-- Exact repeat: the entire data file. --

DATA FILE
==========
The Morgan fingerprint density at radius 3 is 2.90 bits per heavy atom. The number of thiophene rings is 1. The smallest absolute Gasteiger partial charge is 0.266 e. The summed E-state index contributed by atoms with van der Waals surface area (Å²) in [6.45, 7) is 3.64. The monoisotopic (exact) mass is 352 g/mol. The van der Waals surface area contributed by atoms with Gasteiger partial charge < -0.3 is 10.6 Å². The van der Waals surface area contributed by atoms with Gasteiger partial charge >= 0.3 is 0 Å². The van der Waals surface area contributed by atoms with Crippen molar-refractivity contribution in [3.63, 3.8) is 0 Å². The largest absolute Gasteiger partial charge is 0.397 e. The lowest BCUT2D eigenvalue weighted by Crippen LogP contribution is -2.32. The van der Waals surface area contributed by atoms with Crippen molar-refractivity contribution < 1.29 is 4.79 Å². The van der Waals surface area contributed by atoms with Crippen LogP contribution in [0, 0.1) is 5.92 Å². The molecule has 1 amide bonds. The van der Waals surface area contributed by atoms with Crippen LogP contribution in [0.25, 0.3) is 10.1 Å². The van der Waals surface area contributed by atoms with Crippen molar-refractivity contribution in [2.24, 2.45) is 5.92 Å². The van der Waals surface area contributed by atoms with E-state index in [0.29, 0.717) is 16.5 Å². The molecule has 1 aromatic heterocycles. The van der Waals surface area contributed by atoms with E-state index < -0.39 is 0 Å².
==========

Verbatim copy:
The Morgan fingerprint density at radius 3 is 2.90 bits per heavy atom. The number of thiophene rings is 1. The smallest absolute Gasteiger partial charge is 0.266 e. The summed E-state index contributed by atoms with van der Waals surface area (Å²) in [6.45, 7) is 3.64. The monoisotopic (exact) mass is 352 g/mol. The van der Waals surface area contributed by atoms with Gasteiger partial charge < -0.3 is 10.6 Å². The van der Waals surface area contributed by atoms with Gasteiger partial charge >= 0.3 is 0 Å². The van der Waals surface area contributed by atoms with Crippen molar-refractivity contribution in [3.63, 3.8) is 0 Å². The largest absolute Gasteiger partial charge is 0.397 e. The lowest BCUT2D eigenvalue weighted by Crippen LogP contribution is -2.32. The van der Waals surface area contributed by atoms with Crippen molar-refractivity contribution < 1.29 is 4.79 Å². The van der Waals surface area contributed by atoms with Crippen LogP contribution in [0, 0.1) is 5.92 Å². The molecule has 1 amide bonds. The van der Waals surface area contributed by atoms with Crippen LogP contribution in [0.25, 0.3) is 10.1 Å². The van der Waals surface area contributed by atoms with Crippen molar-refractivity contribution in [2.24, 2.45) is 5.92 Å². The van der Waals surface area contributed by atoms with E-state index in [0.29, 0.717) is 16.5 Å². The molecule has 1 aromatic heterocycles. The van der Waals surface area contributed by atoms with E-state index < -0.39 is 0 Å².